Edexcel A (SNAB) A Level Biology:复习笔记7.4.4 Modern Medicine & Participation in Sports

Modern Medicine & Participation in Sports

Keyhole surgery

  • Sports injuries are a common occurrence since the body is placed under stress when participating in sporting activities
  • Some of these injuries can result in permanent damage, but with the correct treatment it is possible to make a full recovery from sports injuries
  • Advances in medical technology has enabled professional athletes to recover from injuries that previously may have ended their career
  • Keyhole surgery is one example of the medical advances that have been made
    • It is a less invasive procedure as only small incisions are made in the skin
    • A small video camera is inserted into the incision, along with specialised medical instruments with which to perform the surgery
    • There are multiple advantages of keyhole surgery compared to conventional surgery:
      • Less blood loss and scarring of the skin
      • Less pain after surgery and a quicker recovery
      • This leads to a shorter hospital stay and the patient can quickly return to doing normal activities
  • An example of keyhole surgery is fixing a damaged cruciate ligament
    • The cruciate ligaments are found in the middle of the knee and it connects the thigh bone to the lower leg bone
    • The damaged ligament can be removed and replaced by a graft from another tendon in the patient's leg or from a donor's tendon

Prostheses

  • Injuries may sometimes result in people losing or damaging a body part to the extent that they can no longer use it
  • In some cases, a person may be born without certain body parts
  • In both these cases, the missing or damaged body part may be replaced with an artificial version called a prosthesis
    • They may replace entire limbs (e.g. legs or hands) or parts of limbs (e.g. hip or knee joints)
    • Some prostheses may be connected to electronic devices that can 'read' information form the nervous system in order to operate the body part (e.g. hand prostheses enabling the user to move the fingers)
  • Prostheses enables individuals to participate in sport again, even after serious injuries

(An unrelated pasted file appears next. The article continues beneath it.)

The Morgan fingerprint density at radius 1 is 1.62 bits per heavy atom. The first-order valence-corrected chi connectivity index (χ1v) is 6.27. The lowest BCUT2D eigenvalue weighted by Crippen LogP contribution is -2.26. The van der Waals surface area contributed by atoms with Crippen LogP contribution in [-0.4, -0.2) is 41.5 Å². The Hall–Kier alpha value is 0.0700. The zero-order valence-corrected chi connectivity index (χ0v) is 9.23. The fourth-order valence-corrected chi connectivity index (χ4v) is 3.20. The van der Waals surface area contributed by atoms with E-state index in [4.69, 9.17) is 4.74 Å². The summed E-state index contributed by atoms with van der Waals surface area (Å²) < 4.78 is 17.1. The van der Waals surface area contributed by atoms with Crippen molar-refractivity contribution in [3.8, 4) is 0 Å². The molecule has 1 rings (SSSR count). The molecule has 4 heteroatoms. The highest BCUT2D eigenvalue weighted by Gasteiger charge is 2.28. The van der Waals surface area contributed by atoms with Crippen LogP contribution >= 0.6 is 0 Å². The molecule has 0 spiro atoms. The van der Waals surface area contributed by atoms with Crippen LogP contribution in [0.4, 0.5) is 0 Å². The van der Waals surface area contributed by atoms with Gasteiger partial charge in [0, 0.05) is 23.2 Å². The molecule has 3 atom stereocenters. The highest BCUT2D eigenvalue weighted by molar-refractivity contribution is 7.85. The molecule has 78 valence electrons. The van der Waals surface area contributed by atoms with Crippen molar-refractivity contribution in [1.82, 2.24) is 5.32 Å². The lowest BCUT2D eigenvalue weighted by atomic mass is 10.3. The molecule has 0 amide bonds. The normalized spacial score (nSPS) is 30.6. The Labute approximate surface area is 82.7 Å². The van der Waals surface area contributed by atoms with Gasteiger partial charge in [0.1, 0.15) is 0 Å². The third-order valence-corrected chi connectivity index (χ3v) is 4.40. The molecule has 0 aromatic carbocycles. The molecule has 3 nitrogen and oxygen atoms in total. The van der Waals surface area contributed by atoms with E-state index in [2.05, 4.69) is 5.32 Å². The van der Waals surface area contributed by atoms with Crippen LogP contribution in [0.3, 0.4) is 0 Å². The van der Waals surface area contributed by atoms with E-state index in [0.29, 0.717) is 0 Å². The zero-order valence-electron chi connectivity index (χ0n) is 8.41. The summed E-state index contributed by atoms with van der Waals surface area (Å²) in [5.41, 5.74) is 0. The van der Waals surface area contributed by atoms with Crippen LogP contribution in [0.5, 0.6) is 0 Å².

• An example of the use of a prosthesis is replacing a damaged knee joint
    • The damaged cartilage and bone is replaced by a metal device on both long bones to create a smooth surface for articulation
    • A plastic spacer is often inserted between the metal ends of the prosthesis to provide cushioning and reduce the impact on the knee
    • The knee prosthesis enables those with serious knee injuries to be more mobile and even participate in low-impact sports

A knee prosthesis can replace a damaged knee joint and provide mobility to a patient

Use of Performance-enhancing Drugs in Sports

  • Drugs that can improve a person's performance in sport or athletic activities are known as performance-enhancing drugs
  • When taken by people participating in competitive sporting events, it will give them an unfair advantage over their opponents
  • There are many different kinds of performance-enhancing drugs that may affect the body in different ways
    • Anabolic steroids which increase muscle size to give the user increased strength, speed and stamina but may lead to organ damage and increased aggression
    • Stimulants which make the used more alert and able to react faster, they will have greater endurance but it may also lead to aggressive behaviour
    • Narcotic analgesics which are very strong painkillers that enables users to maintain their performance despite suffering from injuries
  • Due to the enhanced performance and health risks associated with taking these drugs, they are banned from most competitive sports
  • Random drug tests are performed on athletes and if the results are positive, they may be banned from competing and may lose any medals or awards that they have won in the past

Ethical positions on the use of performance-enhancing drugs

  • There are two groups with opposing views on the use of performance-enhancing drugs
    • Rationalists think there may be times when their use is justified
    • Absolutists think that they are morally wrong and should be banned from all sport

Arguments for the use of performance-enhancing drugs

  • This view is supported by rationalists who believe these drugs should be allowed under certain circumstances
    • Athletes should have the freedom to choose whether they want to deal with the risks of taking these drugs
    • Performance-enhancing drugs may help overcome inequalities in competitive sport, since athletes have do not have access to the same opportunities to improve themselves (e.g. facilities, training equipment or coaches)
    • Competing at a higher level may only be possible for some athletes if they are using performance-enhancing drugs

Arguments against the use of performance-enhancing drugs

  • This view is supported by absolutists who believe these drugs should be banned from all sports and not be taken under any circumstance
    • Many performance-enhancing drugs are illegal
    • These drugs give athletes an unfair advantage over those who do not take them. Performance should be the result of training and hard work only
    • The health risks associated with these drugs are serious, and include a variety of side effects
    • There is the question of whether athletes are fully informed about the health risks involved with taking these drugs

 

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